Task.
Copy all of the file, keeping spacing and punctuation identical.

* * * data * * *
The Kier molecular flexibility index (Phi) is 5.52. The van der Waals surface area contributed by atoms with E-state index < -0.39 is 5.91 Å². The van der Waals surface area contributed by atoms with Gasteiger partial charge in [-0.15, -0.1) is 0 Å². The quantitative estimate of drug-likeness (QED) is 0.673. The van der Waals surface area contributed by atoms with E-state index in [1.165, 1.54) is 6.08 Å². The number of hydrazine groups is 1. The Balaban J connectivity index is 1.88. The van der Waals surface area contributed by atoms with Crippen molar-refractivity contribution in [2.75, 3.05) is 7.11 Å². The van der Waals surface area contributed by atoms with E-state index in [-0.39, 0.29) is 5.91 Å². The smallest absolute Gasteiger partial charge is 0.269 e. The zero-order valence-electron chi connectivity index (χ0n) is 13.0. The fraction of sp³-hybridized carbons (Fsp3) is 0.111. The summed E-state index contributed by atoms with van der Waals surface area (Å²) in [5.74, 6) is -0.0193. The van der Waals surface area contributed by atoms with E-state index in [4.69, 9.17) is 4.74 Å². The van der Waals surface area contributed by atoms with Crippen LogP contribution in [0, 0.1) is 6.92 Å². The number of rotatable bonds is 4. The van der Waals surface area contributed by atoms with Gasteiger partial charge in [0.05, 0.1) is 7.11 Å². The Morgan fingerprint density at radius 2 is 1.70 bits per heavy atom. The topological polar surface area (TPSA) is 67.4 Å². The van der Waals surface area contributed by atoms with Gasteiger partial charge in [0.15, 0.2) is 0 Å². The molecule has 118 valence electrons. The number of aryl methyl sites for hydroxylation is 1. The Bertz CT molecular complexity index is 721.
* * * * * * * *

The Kier molecular flexibility index (Phi) is 5.52. The van der Waals surface area contributed by atoms with E-state index < -0.39 is 5.91 Å². The van der Waals surface area contributed by atoms with Gasteiger partial charge in [-0.15, -0.1) is 0 Å². The quantitative estimate of drug-likeness (QED) is 0.673. The van der Waals surface area contributed by atoms with E-state index in [1.165, 1.54) is 6.08 Å². The number of hydrazine groups is 1. The Balaban J connectivity index is 1.88. The van der Waals surface area contributed by atoms with Crippen molar-refractivity contribution in [2.75, 3.05) is 7.11 Å². The van der Waals surface area contributed by atoms with E-state index in [-0.39, 0.29) is 5.91 Å². The smallest absolute Gasteiger partial charge is 0.269 e. The zero-order valence-electron chi connectivity index (χ0n) is 13.0. The fraction of sp³-hybridized carbons (Fsp3) is 0.111. The summed E-state index contributed by atoms with van der Waals surface area (Å²) in [5.74, 6) is -0.0193. The van der Waals surface area contributed by atoms with E-state index in [4.69, 9.17) is 4.74 Å². The van der Waals surface area contributed by atoms with Crippen LogP contribution in [0, 0.1) is 6.92 Å². The number of rotatable bonds is 4. The van der Waals surface area contributed by atoms with Gasteiger partial charge in [0.05, 0.1) is 7.11 Å². The Morgan fingerprint density at radius 2 is 1.70 bits per heavy atom. The topological polar surface area (TPSA) is 67.4 Å². The van der Waals surface area contributed by atoms with Gasteiger partial charge in [0.15, 0.2) is 0 Å². The molecule has 118 valence electrons. The number of aryl methyl sites for hydroxylation is 1. The Bertz CT molecular complexity index is 721.